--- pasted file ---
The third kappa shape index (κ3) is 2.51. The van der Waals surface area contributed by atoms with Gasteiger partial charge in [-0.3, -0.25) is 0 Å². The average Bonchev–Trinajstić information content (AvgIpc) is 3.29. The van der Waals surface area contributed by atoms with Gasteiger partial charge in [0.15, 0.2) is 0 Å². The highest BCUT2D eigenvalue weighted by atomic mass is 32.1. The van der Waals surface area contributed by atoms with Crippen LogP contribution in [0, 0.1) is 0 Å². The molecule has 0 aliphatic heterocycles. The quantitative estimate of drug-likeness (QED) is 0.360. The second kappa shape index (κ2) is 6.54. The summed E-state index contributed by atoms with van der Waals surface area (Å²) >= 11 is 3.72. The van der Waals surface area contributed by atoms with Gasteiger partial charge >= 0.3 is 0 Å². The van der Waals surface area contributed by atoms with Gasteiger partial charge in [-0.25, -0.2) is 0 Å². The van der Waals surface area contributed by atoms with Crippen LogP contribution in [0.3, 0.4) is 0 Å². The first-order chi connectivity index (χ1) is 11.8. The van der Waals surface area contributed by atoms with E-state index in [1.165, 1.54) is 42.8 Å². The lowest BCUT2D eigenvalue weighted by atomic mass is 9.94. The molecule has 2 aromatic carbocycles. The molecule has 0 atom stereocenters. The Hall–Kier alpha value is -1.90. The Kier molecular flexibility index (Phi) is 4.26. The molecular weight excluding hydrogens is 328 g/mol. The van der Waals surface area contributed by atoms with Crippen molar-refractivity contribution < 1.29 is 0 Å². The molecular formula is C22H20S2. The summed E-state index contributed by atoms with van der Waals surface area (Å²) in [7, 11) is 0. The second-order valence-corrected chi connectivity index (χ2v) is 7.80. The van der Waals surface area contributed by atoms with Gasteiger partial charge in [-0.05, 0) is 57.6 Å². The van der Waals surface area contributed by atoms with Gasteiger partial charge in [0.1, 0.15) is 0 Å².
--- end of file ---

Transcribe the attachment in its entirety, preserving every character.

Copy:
The third kappa shape index (κ3) is 2.51. The van der Waals surface area contributed by atoms with Gasteiger partial charge in [-0.3, -0.25) is 0 Å². The average Bonchev–Trinajstić information content (AvgIpc) is 3.29. The van der Waals surface area contributed by atoms with Gasteiger partial charge in [0.15, 0.2) is 0 Å². The highest BCUT2D eigenvalue weighted by atomic mass is 32.1. The van der Waals surface area contributed by atoms with Crippen LogP contribution in [0, 0.1) is 0 Å². The molecule has 0 aliphatic heterocycles. The quantitative estimate of drug-likeness (QED) is 0.360. The second kappa shape index (κ2) is 6.54. The summed E-state index contributed by atoms with van der Waals surface area (Å²) >= 11 is 3.72. The van der Waals surface area contributed by atoms with Gasteiger partial charge >= 0.3 is 0 Å². The van der Waals surface area contributed by atoms with Gasteiger partial charge in [-0.25, -0.2) is 0 Å². The van der Waals surface area contributed by atoms with Crippen LogP contribution in [0.3, 0.4) is 0 Å². The first-order chi connectivity index (χ1) is 11.8. The van der Waals surface area contributed by atoms with E-state index in [1.165, 1.54) is 42.8 Å². The lowest BCUT2D eigenvalue weighted by atomic mass is 9.94. The molecule has 2 aromatic carbocycles. The molecule has 0 atom stereocenters. The Hall–Kier alpha value is -1.90. The Kier molecular flexibility index (Phi) is 4.26. The molecular weight excluding hydrogens is 328 g/mol. The van der Waals surface area contributed by atoms with Crippen molar-refractivity contribution < 1.29 is 0 Å². The molecular formula is C22H20S2. The summed E-state index contributed by atoms with van der Waals surface area (Å²) in [7, 11) is 0. The second-order valence-corrected chi connectivity index (χ2v) is 7.80. The van der Waals surface area contributed by atoms with Gasteiger partial charge in [-0.05, 0) is 57.6 Å². The van der Waals surface area contributed by atoms with Gasteiger partial charge in [0.1, 0.15) is 0 Å².